Polarized information comes in various forms.  We have a spectacular example of a propaganda corporation (Fox News) the sole purpose of which appears to be to fire up whatever portion of the base needs to be manipulated to serve opposition purposes.  They’ve created a relatively fact free zone.  However, it’s only slightly less deleterious to create a zone in which selective facts are provided, without acknowledging that other, more unappealing, elements also need to be considered.  Half baked arguments come from half informed advocates.

Meanwhile Back In The Real World

In an era in which information and data are immediately at hand there is no excuse for the perpetuation of myths which serve the polarization and misinformation now on display.  Our political discourse will be improved when we decide to speak plainly and as accurately as possible.

It is high time to rid ourselves of the myth of the Welfare Queen.  She served her purpose 40 years ago, when she  was the mistress of racial animus. It is also time to stop using euphemisms for privatization.  We could also do with fewer references to collateral damage — a drone strike is a deadly drone strike.  Its time to stop lumping all forms of government assistance as entitlements — Social Security and Medicare are entitlements because we’ve already paid for the programs.  No one is “entitled” to TANF or SNAP benefits; families have to meet qualification standards to receive them.

Part of the improvement of our national discussions should be promoted by our media, but that doesn’t let the rest of us off the hook.  We will get what sponsors think we want — and if we want euphemisms, code words, dog whistles, and conflation that’s what we’ll get.   If we want sharks, bears, and freaks, we’ll get sharks, bears, and freaks.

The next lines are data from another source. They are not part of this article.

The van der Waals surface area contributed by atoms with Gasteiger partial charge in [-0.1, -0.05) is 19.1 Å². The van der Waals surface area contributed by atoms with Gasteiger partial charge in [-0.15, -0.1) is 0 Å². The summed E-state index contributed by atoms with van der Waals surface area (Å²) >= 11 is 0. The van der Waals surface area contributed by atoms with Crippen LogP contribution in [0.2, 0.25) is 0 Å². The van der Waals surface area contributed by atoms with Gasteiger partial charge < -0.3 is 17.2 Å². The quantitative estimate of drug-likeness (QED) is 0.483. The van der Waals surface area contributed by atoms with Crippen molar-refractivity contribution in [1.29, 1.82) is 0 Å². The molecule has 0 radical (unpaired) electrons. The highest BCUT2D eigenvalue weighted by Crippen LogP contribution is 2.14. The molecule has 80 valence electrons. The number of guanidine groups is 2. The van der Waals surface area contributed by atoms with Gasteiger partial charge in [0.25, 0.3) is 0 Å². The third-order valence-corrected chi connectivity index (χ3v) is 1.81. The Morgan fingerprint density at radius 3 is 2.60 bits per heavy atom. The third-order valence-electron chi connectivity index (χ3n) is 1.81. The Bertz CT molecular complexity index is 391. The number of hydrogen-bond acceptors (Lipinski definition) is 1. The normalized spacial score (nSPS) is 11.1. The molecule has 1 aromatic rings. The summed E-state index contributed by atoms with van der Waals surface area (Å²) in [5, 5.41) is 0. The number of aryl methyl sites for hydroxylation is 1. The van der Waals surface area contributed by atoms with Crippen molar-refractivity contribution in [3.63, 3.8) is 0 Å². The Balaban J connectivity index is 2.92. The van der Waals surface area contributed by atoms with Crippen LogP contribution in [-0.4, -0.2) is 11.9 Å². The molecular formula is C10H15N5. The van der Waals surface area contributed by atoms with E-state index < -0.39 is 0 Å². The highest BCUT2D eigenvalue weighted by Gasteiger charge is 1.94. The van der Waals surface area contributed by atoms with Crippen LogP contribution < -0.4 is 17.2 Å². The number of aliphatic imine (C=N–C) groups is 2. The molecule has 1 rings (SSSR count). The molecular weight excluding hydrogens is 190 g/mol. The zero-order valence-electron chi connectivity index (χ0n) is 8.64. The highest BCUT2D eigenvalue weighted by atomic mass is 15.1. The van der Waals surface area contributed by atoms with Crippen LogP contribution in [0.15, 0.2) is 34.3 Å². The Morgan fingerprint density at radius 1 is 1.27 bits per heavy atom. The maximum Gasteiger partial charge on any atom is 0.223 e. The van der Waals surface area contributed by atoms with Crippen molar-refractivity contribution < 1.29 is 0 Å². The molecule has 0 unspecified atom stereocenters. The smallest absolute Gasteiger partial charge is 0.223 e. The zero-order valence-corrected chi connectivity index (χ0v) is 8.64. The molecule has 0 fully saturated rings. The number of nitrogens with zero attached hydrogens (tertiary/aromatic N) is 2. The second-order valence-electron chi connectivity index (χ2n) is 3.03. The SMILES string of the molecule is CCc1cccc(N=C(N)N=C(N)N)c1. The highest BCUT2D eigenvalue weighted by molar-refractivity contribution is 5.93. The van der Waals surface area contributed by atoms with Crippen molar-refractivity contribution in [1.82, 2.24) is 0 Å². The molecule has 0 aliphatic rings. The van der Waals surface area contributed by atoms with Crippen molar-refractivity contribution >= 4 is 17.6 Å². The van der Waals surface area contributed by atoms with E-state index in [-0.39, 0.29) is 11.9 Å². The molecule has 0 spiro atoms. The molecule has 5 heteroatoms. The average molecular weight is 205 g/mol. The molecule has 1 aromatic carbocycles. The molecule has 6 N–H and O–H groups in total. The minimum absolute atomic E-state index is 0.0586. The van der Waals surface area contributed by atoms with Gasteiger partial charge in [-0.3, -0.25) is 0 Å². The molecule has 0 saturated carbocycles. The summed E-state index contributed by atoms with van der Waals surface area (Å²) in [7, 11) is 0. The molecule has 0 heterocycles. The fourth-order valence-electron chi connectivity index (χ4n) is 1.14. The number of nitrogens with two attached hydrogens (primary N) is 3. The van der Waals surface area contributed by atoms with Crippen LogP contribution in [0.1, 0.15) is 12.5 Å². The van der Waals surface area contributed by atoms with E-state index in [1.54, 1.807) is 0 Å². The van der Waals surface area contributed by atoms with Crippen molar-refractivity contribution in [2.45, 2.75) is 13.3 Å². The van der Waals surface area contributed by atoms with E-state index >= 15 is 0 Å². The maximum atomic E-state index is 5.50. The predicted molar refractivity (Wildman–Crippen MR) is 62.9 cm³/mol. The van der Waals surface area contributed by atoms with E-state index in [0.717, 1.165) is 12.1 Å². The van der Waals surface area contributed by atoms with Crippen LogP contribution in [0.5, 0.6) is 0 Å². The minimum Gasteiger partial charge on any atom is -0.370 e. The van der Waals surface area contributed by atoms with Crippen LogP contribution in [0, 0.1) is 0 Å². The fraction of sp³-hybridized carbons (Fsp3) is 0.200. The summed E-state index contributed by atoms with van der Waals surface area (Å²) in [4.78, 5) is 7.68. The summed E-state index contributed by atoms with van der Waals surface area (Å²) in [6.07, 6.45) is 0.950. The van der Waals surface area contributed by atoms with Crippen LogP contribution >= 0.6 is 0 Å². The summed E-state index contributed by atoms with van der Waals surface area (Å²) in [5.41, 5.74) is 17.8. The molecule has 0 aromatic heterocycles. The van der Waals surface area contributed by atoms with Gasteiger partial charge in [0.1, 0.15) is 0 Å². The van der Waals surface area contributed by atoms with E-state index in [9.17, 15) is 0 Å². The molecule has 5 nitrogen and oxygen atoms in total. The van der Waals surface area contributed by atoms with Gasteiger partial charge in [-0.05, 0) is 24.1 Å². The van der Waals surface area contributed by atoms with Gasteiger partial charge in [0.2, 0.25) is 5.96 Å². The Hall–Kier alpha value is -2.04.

In short we need to be contenders, never pretending to accept orthodoxy for its own sake; we need to accept that if the past never even past then we’re trapped in our own preconceptions; we need to avoid reading and believing our own press; and, we need to clean up the language in which we converse with one another.   We have some work to do before 2014.

1 Comment

Filed under 2012 election, media, Politics

One response to “Posting Mortems on the 2012 Election

  1. Tom

    Excellent post. I never thought I’d say this but the Republicans need a new Nixon, someone with the nous to implement a new Strategy, Southern, Northern, Martian, whatever, anything to diversify and to expand their base.

    Another important message: don’t be complacent. The political winds can shift very quickly – who in ’65 would have thought that the Democrats could lose in ’68?